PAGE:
He walked through the cells, and he kindly told us his stories, and he did it, and that meant a lot to me, because I don’t know if I would have the strength to even consider returning back to a place like that. I don’t think I would ever want to go back there again. And – But it made me realize that I think sometimes a return is what is necessary to heal from past experiences. Sometimes you have to face what it is that damaged you, in order to heal from it, and I think that that was a healing experience for him, even though it was clearly very difficult for him to return to that place that holds such dark memories for him, but it made me realize that this man, he could have given up a long time ago, and he said that while he was in the prison, he considered committing suicide many times, but he for some reason he didn’t, and he stayed strong, and I think it is because he had hope. If he didn’t have hope he wouldn’t be standing there with us that day telling us a bunch of American teenagers his story. I think it is amazing that returning to the prison was just – It is just outstanding that he could do that and he saw the importance of doing that.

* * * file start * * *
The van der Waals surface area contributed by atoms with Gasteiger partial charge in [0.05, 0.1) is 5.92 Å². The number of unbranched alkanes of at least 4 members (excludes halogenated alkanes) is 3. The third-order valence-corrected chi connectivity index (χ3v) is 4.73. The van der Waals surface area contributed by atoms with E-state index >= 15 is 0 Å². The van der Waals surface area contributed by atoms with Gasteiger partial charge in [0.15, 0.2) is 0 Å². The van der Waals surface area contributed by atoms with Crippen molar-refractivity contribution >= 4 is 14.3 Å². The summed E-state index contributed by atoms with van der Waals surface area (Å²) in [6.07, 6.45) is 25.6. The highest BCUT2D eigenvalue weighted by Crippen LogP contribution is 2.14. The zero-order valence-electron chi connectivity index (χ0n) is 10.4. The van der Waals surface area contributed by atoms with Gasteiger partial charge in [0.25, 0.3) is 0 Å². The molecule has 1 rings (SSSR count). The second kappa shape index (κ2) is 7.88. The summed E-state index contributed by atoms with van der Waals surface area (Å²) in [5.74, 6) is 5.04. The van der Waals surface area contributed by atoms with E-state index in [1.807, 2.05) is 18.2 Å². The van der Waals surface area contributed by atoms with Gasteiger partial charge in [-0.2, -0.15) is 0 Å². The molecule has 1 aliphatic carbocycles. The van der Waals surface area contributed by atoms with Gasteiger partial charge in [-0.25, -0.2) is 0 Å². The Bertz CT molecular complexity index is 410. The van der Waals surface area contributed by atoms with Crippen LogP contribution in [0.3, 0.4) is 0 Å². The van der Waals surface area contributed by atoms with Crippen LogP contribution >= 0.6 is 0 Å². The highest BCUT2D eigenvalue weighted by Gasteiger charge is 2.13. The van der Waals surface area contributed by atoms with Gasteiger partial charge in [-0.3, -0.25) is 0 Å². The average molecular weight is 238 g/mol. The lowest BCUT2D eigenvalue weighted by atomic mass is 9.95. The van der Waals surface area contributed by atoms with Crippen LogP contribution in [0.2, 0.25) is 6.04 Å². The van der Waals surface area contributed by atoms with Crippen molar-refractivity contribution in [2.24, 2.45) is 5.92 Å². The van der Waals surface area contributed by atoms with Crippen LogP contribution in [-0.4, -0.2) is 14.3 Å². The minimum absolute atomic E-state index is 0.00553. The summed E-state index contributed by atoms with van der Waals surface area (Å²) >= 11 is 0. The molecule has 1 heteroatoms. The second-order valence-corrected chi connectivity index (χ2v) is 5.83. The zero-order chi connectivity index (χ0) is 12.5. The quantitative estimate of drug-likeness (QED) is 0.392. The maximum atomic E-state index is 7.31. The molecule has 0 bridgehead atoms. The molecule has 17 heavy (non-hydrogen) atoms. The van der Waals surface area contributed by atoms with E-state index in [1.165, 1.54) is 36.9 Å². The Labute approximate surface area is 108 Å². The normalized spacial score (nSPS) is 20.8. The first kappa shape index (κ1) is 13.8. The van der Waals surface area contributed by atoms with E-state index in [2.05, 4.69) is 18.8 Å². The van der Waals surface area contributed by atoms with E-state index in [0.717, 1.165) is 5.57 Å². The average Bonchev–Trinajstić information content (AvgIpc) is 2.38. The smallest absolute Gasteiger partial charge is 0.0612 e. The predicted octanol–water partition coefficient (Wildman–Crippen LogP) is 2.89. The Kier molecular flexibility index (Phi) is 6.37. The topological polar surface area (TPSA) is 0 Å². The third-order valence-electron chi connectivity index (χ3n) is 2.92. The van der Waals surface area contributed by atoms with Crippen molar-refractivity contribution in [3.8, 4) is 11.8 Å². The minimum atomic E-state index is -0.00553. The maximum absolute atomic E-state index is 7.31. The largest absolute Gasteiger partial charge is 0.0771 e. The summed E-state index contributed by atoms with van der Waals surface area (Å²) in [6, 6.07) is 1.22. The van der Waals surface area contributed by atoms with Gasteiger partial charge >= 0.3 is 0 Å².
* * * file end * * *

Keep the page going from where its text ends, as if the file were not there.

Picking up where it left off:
Ward: Thank you Sophie.

Group: Thanks Sophie.